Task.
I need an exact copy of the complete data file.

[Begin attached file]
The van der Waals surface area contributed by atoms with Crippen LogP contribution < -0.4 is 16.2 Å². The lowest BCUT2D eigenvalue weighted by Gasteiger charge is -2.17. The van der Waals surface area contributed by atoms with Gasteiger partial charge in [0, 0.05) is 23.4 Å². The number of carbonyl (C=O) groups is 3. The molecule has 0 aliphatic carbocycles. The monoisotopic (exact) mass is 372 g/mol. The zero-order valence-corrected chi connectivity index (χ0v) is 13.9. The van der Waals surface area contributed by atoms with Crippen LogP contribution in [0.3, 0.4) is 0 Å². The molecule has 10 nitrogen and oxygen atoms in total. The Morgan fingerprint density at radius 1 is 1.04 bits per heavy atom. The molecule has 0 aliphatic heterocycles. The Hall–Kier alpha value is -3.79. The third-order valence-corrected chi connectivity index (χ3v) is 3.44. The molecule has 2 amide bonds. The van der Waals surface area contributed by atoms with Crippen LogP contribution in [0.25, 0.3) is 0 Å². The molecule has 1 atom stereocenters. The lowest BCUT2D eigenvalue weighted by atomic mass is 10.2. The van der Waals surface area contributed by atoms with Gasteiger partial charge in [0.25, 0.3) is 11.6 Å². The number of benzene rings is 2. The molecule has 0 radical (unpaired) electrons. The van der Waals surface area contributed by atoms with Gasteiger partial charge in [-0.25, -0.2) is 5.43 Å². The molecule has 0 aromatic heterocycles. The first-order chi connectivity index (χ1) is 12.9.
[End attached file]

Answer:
The van der Waals surface area contributed by atoms with Crippen LogP contribution < -0.4 is 16.2 Å². The lowest BCUT2D eigenvalue weighted by Gasteiger charge is -2.17. The van der Waals surface area contributed by atoms with Gasteiger partial charge in [0, 0.05) is 23.4 Å². The number of carbonyl (C=O) groups is 3. The molecule has 0 aliphatic carbocycles. The monoisotopic (exact) mass is 372 g/mol. The zero-order valence-corrected chi connectivity index (χ0v) is 13.9. The van der Waals surface area contributed by atoms with Crippen LogP contribution in [0.3, 0.4) is 0 Å². The molecule has 10 nitrogen and oxygen atoms in total. The Morgan fingerprint density at radius 1 is 1.04 bits per heavy atom. The molecule has 0 aliphatic heterocycles. The Hall–Kier alpha value is -3.79. The third-order valence-corrected chi connectivity index (χ3v) is 3.44. The molecule has 2 amide bonds. The van der Waals surface area contributed by atoms with Crippen LogP contribution in [0.25, 0.3) is 0 Å². The molecule has 1 atom stereocenters. The lowest BCUT2D eigenvalue weighted by atomic mass is 10.2. The van der Waals surface area contributed by atoms with Gasteiger partial charge in [0.25, 0.3) is 11.6 Å². The number of benzene rings is 2. The molecule has 0 radical (unpaired) electrons. The van der Waals surface area contributed by atoms with Gasteiger partial charge in [-0.25, -0.2) is 5.43 Å². The molecule has 0 aromatic heterocycles. The first-order chi connectivity index (χ1) is 12.9.